WordPress doesn’t blog.
Google doesn’t tell you anything.
Twitter doesn’t tweet your work.
LinkedIn doesn’t endorse you.
Pageviews don’t comment.
Facebook doesn’t like you.
Your audience is a collection of people.
I don’t write for evaluators. I write for Trina, Rhonda, Karen, Amanda, David, Stephanie, Ivan, Ann, Sheila, Alana, Pablo, Katherine, Sharon, Molly, Ray and so many others (I’m sorry that I can’t list all of you here).
The same goes for those of you that are nonprofiters, analysts, academics, researchers, communicators, designers, data visualizers, and on and on. Because you respond and follow, I can see you when I write.
You can group your audience together and place them in a category. You can use that category description when telling others about your blog or your presentation or your report. But at the end of the day, you’re not trying to reach that category, you’re trying to reach those people.
Connecting personally online is different.
It’s easier to connect with your audience when you’re presenting live. You get the benefit of eyeballs, facial expressions, and body language.
The signs of engagement online are different. There is no physical line forming at the back of the room after your presentation. But the signs are there.
And it has very little to do with your analytics page. On the web, quantitative is often both easy and of little worth. It’s finding the qualitative that requires the hard work.
Listening and Responding
When you present, do you only take questions from the most exuberant audience members? Or do you also look for subtle hand raises. Maybe you make yourself available after the session, because you know some audience members don’t feel comfortable asking their question during the presentation.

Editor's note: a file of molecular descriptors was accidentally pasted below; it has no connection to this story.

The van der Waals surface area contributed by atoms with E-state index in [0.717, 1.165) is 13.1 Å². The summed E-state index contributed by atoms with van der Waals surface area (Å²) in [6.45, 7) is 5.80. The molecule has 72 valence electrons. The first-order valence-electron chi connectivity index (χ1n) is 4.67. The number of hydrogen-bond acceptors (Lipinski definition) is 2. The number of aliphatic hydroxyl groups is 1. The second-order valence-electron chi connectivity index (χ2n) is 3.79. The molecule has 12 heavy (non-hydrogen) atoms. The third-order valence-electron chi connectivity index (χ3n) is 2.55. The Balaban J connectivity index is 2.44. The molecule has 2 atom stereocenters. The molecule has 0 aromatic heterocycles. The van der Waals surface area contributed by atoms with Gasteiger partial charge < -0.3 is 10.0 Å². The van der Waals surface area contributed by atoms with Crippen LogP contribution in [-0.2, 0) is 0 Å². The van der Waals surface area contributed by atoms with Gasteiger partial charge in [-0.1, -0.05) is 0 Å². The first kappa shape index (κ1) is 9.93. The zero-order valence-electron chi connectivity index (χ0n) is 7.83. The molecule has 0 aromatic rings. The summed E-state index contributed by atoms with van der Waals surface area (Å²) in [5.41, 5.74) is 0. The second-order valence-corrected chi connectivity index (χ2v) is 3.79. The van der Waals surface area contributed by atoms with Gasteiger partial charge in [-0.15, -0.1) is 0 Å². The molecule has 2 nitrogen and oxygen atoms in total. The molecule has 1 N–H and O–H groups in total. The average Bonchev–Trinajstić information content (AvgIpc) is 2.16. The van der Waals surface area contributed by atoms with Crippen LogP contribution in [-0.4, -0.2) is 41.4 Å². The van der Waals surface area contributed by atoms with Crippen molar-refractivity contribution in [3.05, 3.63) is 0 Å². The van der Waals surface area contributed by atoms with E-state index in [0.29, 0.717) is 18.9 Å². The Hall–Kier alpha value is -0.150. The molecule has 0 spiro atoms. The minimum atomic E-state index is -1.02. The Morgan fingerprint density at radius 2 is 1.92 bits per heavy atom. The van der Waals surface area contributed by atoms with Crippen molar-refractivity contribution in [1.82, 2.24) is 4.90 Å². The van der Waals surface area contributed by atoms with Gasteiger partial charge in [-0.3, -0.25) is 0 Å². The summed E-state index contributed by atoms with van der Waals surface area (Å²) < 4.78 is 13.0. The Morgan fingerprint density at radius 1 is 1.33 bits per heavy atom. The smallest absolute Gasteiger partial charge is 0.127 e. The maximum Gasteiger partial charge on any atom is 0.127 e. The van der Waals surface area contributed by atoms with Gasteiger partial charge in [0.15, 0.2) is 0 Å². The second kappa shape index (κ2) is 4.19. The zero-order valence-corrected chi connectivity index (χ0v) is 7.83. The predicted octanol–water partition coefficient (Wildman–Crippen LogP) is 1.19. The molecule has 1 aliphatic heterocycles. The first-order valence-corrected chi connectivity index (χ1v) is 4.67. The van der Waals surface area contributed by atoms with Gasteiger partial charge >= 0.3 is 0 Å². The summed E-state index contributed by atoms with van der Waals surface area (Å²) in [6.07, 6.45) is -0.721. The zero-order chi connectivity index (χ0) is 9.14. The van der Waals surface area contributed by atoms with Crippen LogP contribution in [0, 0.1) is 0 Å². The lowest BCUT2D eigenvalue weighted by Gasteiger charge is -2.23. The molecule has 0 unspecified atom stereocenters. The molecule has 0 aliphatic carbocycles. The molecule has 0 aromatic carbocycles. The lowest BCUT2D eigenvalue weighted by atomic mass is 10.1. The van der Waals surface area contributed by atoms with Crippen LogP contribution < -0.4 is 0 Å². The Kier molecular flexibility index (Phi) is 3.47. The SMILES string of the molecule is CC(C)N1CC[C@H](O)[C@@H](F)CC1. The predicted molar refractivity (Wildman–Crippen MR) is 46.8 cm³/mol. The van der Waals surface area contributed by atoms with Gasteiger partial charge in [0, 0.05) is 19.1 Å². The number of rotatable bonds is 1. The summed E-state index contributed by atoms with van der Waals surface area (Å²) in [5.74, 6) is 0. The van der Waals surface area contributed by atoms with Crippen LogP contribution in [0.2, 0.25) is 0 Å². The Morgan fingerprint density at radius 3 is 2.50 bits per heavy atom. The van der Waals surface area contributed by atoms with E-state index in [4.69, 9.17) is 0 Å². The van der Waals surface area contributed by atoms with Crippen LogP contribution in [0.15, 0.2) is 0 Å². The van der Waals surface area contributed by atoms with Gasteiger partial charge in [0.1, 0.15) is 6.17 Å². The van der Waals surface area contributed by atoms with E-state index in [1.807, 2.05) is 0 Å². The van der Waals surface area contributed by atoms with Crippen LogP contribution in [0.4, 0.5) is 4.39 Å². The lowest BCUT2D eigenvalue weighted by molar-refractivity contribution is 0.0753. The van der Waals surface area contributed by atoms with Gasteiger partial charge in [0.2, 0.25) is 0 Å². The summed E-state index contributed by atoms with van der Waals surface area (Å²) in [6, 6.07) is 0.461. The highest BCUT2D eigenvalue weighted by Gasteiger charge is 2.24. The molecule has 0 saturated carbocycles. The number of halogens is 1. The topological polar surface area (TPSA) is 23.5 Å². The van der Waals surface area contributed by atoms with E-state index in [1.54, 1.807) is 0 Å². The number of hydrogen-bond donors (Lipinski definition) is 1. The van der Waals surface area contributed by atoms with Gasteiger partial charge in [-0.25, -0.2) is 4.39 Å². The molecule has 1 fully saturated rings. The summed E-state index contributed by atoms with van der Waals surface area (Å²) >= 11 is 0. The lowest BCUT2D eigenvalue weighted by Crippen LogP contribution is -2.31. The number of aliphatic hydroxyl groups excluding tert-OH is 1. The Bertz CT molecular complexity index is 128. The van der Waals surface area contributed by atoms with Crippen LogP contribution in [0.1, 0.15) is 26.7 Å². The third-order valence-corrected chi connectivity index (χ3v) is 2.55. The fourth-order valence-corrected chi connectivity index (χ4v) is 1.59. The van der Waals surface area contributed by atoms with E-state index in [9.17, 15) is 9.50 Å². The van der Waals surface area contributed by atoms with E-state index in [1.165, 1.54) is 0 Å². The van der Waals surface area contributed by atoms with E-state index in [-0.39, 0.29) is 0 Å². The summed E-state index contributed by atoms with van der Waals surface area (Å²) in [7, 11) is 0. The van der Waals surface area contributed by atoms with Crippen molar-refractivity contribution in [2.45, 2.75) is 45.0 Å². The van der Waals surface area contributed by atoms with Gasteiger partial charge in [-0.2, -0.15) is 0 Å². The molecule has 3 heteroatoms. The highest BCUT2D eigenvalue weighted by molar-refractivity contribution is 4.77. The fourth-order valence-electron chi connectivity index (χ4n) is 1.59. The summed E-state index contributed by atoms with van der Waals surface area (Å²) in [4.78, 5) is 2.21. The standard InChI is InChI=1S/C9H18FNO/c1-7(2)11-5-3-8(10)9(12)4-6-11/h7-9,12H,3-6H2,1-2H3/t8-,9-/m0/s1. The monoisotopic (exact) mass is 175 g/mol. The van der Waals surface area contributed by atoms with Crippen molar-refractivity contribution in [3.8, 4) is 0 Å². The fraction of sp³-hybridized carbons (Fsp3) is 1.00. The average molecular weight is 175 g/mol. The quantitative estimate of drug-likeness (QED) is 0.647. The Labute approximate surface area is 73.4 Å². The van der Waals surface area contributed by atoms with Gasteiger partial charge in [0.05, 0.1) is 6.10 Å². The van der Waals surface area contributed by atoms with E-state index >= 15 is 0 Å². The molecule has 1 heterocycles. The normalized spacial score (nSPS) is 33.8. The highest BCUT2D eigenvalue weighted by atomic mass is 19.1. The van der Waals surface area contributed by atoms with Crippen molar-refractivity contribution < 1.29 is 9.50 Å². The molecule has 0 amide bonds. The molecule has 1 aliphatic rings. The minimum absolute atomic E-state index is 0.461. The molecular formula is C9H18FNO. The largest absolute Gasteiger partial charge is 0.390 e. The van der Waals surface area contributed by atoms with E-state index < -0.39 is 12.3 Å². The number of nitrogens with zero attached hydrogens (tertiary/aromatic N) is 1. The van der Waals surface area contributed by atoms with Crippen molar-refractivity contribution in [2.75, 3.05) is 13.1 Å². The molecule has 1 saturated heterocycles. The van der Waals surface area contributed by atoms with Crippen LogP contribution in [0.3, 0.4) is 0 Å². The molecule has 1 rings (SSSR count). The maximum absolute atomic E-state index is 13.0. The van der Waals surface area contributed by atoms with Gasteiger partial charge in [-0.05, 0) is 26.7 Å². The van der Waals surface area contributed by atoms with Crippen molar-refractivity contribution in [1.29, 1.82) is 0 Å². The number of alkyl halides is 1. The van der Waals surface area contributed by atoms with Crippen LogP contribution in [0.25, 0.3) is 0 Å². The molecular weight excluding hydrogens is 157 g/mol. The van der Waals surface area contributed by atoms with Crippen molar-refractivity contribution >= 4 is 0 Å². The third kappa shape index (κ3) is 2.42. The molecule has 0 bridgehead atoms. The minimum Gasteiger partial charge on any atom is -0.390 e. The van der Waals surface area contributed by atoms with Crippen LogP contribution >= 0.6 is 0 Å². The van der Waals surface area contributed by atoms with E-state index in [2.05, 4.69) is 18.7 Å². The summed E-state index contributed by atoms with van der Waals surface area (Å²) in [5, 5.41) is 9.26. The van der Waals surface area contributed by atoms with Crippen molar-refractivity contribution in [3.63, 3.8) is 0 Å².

The web’s like that too you know. Many of your most loyal followers will hardly ever comment, but it doesn’t mean they’re not listening.
They show it, just in different ways. Sometimes it’s a retweet. Sometimes it’s a like. Sometimes it’s a brief mention in a blog post. Sometimes it’s a brief hello at a conference. Sometimes it’s an email.
If you listen to mentions, if you ask for feedback, if you acknowledge and respond to tweets and likes, if you make yourself available through email, you’ll learn more about your audience than you ever will on your analytics page.
Reaching an audience with a network approach and Infographic first steps.
I’m in the process of writing my first two guides for my patrons.
The first guide is on an audience reaching strategy I call the network approach. The approach really takes this whole Internet is People thing to heart. A lot of you have reports or presentations you want to get to specific audiences, this should help you do that.
The second guide is a response to the questions I get about where to start when developing infographics. It’s going to lay out a course for those who want an infographic but don’t know what to do first.
Both of these guides will lead into my first webinar later this month.
Possible Next Steps
- Write out a list of some of your current readers (by name not category)
- Think about the types of people you would like to reach. Write out their names.
- Share this post 🙂